Otto Schultz

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Otto Schultz
Born(1920-05-31)31 May 1920
Dannenberg
Died28 July 2013(2013-07-28) (aged 93)
AllegianceNazi Germany Nazi Germany (to 1945)
 West Germany
Service/branchBalkenkreuz.svg Luftwaffe
Years of service?–1945
?–1976
RankHauptmann (Wehrmacht)
Oberstleutnant (Bundeswehr)
UnitJG 51
Commands heldII./JG 51
Battles/wars

World War II

AwardsKnight's Cross of the Iron Cross
 
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Otto Schultz
Born(1920-05-31)31 May 1920
Dannenberg
Died28 July 2013(2013-07-28) (aged 93)
AllegianceNazi Germany Nazi Germany (to 1945)
 West Germany
Service/branchBalkenkreuz.svg Luftwaffe
Years of service?–1945
?–1976
RankHauptmann (Wehrmacht)
Oberstleutnant (Bundeswehr)
UnitJG 51
Commands heldII./JG 51
Battles/wars

World War II

AwardsKnight's Cross of the Iron Cross

Otto Schultz (31 May 1920 – 28 July 2013)[1] was a German Luftwaffe ace and recipient of the Knight's Cross of the Iron Cross during World War II. The Knight's Cross of the Iron Cross was awarded to recognise extreme battlefield bravery or successful military leadership. For the fighter pilots, it was a quantifiable measure of skill and success. Schultz was credited with 73 aerial victories in about 820 combat missions. [Not to be confused with the similarly named fighter ace Otto Schulz who served with JG27]

Military career[edit]

After completing his pilot-training in 1940 Feldwebel Schultz was assigned to 4./JG 51 (4th squadron of the 51st Fighter Wing). Under Staffelkapitän Josef Fözö he learnt his craft as a junior pilot during the Battle of Britain. After a short break early in 1941 his Gruppe, II./JG 51, took up its station in eastern Poland for the invasion of Russia, Operation Barbarossa.

Schultz got immediate success in his first missions of the campaign, shooting down two SB-2 bombers on 22 June for his first victories. But in the hectic opening days it would be a week before he got his next victory. There was no shortage of opportunities though, as the Russians flew desperate missions to support their surrounded frontier armies, and by the end of July he had scored 11 victories. Through the battles for Smolensk, Kiev and Moscow, he continued to pick up victories and when he was awarded the Ehrenpokal on 3 November his tally had risen to 18.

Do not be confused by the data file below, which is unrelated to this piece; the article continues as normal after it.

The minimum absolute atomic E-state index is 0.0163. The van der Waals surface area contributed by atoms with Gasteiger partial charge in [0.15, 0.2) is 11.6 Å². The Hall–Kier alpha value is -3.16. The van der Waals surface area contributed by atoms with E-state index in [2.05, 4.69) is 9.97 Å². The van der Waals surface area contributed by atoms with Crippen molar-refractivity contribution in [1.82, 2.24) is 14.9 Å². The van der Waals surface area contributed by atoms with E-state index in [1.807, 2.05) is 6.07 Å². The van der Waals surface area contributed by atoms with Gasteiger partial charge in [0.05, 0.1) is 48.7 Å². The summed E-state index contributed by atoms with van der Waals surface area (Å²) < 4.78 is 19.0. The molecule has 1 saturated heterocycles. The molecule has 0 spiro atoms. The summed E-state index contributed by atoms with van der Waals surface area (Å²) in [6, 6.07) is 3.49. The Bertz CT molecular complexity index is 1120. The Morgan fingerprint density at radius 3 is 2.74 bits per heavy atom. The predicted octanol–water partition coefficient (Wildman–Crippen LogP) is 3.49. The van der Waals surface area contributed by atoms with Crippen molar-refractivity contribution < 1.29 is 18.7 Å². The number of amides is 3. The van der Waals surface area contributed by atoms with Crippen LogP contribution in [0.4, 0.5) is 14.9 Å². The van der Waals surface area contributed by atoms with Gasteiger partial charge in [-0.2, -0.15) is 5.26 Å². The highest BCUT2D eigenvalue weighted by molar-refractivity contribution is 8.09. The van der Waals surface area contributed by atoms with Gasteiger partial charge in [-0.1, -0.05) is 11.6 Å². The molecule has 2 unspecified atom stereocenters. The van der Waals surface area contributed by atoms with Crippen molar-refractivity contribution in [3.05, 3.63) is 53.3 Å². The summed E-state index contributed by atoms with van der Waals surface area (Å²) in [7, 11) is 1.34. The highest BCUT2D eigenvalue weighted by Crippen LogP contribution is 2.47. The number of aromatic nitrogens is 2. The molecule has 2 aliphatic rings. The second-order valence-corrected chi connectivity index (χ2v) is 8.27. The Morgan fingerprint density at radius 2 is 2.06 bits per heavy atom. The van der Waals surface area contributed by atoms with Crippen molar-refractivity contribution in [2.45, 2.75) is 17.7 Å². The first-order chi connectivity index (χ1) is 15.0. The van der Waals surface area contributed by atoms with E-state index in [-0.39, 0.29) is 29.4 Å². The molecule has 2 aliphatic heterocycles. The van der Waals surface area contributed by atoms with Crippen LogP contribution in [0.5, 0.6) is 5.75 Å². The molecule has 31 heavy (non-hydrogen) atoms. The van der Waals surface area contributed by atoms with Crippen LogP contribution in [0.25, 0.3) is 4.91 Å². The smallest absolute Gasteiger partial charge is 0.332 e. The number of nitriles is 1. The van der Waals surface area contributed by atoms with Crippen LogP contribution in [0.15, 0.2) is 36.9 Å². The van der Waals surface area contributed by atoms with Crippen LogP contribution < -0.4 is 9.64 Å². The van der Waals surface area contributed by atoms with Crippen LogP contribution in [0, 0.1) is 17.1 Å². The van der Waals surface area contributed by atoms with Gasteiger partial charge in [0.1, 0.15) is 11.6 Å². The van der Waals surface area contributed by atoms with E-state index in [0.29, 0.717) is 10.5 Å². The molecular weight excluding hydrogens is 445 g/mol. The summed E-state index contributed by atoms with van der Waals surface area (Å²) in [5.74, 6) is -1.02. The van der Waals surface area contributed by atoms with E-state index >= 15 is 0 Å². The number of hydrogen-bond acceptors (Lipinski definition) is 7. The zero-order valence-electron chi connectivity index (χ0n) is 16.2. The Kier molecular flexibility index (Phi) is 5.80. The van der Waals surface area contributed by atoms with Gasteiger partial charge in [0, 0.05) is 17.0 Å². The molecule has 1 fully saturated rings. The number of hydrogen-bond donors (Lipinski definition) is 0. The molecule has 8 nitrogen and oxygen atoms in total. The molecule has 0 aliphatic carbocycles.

After an extended period away from the Eastern Front over the winter of 1941-42, Ofw Schultz returned to II/JG 51. Although the Central front appeared very static, fierce air battles took place overhead as the Soviets launched major offensives to try and drain German forces away from their disintegrating southern front. After sporadic victories in June and July, he scored a dozen in August over the Rzhev salient to extend his score to 36 victories.

Another period of leave followed from September (perhaps due to injury?) and he was awarded the German Cross in Gold on 24 September. Meanwhile his Gruppe was withdrawn in October 1942 to upgrade to the new Fw 190A fighter, but events overtook them: after the defeat at El Alamein in late October, the Western Allies then staged the Operation Torch landings in Algeria and Morocco. So II./JG 51, with its core of veteran pilots, was immediately dispatched to reinforce the Mediterranean forces with new Me 109G2's instead, and were ready for operations by mid-November.

Back with 4./JG 51 and based near Tunis, Ofw Schultz scored his first western victory on 1 December, downing a Spitfire. In December, the Gruppe was very successful over the new American pilots - claiming 50 victories while losing only two of their own. But as in Russia, in 1943, the superior numbers soon made their impact.[2] Meanwhile, Schultz scored regularly and on 14 March 1943 he was awarded the Knight's Cross for reaching 51 victories. He was now one of the veteran experts of the Gruppe and they spend 1943 hopping across the Mediterranean. With the fall of Tunis in May, they went onto Sicily, Sardinia, southern and central Italy.

In August, orders transferred II./JG 51 to Munich to retrain as a specialist anti-bomber unit.[3] With the 15th USAAF now well established in Italy, Germany was now being targeted from two directions. Also at this time, Schultz undertook officer-training and was commissioned as a Leutnant. Transferred back with II./JG 51 to northern Italy in December as a first line of defense, he shot down his first Viermot (four-engined bomber) on 28 December. The Anzio landings in January 1944 then brought a forward deployment to Rome to be cover for the ground-attack aircraft supporting the counter-attack.

On 4 February 1944 Schultz (now with about 65 victories) was promoted to Staffelkapitän of 6./JG 51 following the death in action of 54-victory ace Herbert Puschmann northeast of Rome. In March he led his unit across the Adriatic into the Balkan theatre. The American bombers were now also targeting the Romanian oil-refineries at Ploesti, vital to the German war effort. He claimed 7 more Viermots there, including possibly his last victory on 15 July 1944.